So since the sword or word helps us to discern truth how could that result in division as we think the sword to mean?

Divisions Will Happen

There is evidence that the truth divides or separates, even within families:

“Think not that I am come to send peace on earth: I came not to send peace, but a sword. For I am come to set a man at variance against his father, and the daughter against her mother, and the daughter in law against her mother in law. And a man’s foes shall be they of his own household.” (Matt 10:34-36)

In John 6, Jesus spoke a very sublime truth”

“I am the living bread which came down from heaven: if any man eat of this bread, he shall live for ever: and the bread that I will give is my flesh, which I will give for the life of the world.” (John 6:51)

But that truth resulted in division:

“Many therefore of his disciples, when they had heard this, said, This is an hard saying; who can hear it? … From that time many of his disciples went back, and walked no more with him.” (John 6:60, 66)

So the result of the sword/word which helps to discern truth is often division:

sword = word = truth = discerner  –> division

We further see that the Word is equated in scripture with Jesus:

“In the beginning was the Word, and the Word was with God, and the Word was God.” (John 1:1)

“And he was clothed with a vesture dipped in blood: and his name is called The Word of God.” (Rev 19:13)

We can take our comparison still further:

Jesus = sword = word = truth = discerner –> division

Now we are connecting Jesus with a source of division. However, it was and is not His purpose to cause division. The problem is man’s reaction to truth. When some reject truth and others accept it, that naturally results in division.

Much Depends on Your Viewpoint

Much in the Old Testament, when read with the common understanding and a mind not open to truth, causes people to turn away from God. Indeed, most of even the Christian world views God as condemning and judgmental – out to find fault with us.

But what happens if a person actually reads and studies the word of God especially the difficult parts of the Old Testament with a mind open to truth and through the lens of the New Testament revelation of Christ? In other words, with a correct concept of the character of God.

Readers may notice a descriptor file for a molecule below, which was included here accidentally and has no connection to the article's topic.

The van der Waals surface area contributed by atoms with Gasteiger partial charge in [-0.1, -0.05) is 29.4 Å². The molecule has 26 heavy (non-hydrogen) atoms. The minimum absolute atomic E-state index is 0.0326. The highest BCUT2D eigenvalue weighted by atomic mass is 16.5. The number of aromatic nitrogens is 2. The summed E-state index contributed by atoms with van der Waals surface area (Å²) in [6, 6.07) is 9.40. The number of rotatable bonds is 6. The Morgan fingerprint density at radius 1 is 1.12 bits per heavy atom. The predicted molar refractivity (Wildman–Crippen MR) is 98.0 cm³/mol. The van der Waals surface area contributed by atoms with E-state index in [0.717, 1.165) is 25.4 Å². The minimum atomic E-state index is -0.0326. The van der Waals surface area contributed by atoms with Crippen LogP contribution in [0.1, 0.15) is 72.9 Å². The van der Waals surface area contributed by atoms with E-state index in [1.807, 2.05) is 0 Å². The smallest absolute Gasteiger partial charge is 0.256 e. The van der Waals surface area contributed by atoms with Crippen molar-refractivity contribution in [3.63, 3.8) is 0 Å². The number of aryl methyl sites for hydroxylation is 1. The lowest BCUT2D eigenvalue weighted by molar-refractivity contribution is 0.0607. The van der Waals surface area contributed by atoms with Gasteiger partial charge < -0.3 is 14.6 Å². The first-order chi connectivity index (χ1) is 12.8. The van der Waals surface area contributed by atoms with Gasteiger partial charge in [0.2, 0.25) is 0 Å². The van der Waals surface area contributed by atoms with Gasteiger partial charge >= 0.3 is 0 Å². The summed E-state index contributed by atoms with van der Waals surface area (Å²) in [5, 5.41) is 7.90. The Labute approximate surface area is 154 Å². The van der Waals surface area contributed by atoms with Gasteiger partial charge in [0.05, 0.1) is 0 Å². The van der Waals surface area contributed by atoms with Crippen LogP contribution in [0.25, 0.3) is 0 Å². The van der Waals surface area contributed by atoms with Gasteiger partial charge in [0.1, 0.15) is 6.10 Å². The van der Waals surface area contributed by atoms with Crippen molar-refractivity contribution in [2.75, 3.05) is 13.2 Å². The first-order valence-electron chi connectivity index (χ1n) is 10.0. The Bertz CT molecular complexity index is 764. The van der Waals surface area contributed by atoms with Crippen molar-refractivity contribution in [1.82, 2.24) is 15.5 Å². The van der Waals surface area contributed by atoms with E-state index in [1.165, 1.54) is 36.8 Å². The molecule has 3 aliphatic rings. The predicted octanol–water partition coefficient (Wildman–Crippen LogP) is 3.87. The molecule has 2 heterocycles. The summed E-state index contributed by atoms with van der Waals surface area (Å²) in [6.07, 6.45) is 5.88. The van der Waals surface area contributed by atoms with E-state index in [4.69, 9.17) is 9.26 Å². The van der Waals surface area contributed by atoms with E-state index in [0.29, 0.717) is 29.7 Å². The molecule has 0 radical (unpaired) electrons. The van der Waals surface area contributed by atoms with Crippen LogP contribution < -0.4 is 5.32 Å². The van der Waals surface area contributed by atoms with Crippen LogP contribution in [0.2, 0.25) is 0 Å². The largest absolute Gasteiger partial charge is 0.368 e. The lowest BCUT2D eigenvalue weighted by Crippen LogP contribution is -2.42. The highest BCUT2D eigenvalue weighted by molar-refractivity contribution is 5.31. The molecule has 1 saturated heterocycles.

“But their minds were blinded: for until this day remaineth the same vail untaken away in the reading of the old testament; which vail is done away in Christ. But even unto this day, when Moses is read, the vail is upon their heart. Nevertheless when it [he] shall turn to the Lord, the vail shall be taken away.” (2 Cor 3:14-16)


Looking through “the Jesus lens” is removing the veil that is over our eyes that prevents us from correctly understanding the true character of the God of the Old Testament

There is a sense in which that correct understanding is now causing a division among Christians. Many Bible students are looking carefully at the character of God as demonstrated by Jesus’ life. They are attempting to harmonize all they read with the fundamental truth that God is love and they are seeing many things in a new light. There are examples of members and ministers who have been excluded from churches and fellowship because their reading of the Bible through the lens of Christ’s character has given them a different picture of the character of God.

While it has never been Jesus’ purpose to bring a literal sword or cause any division, the result of truth discerned in His Word has been to cause division between not only believers and non-believers but also among believers with very different understandings of the character of God.

If we would all look through the same “lens,” comparing everything, especially those difficult Old Testament stories, with the life and character of Jesus we would gain a better appreciation of the wonderful character of God.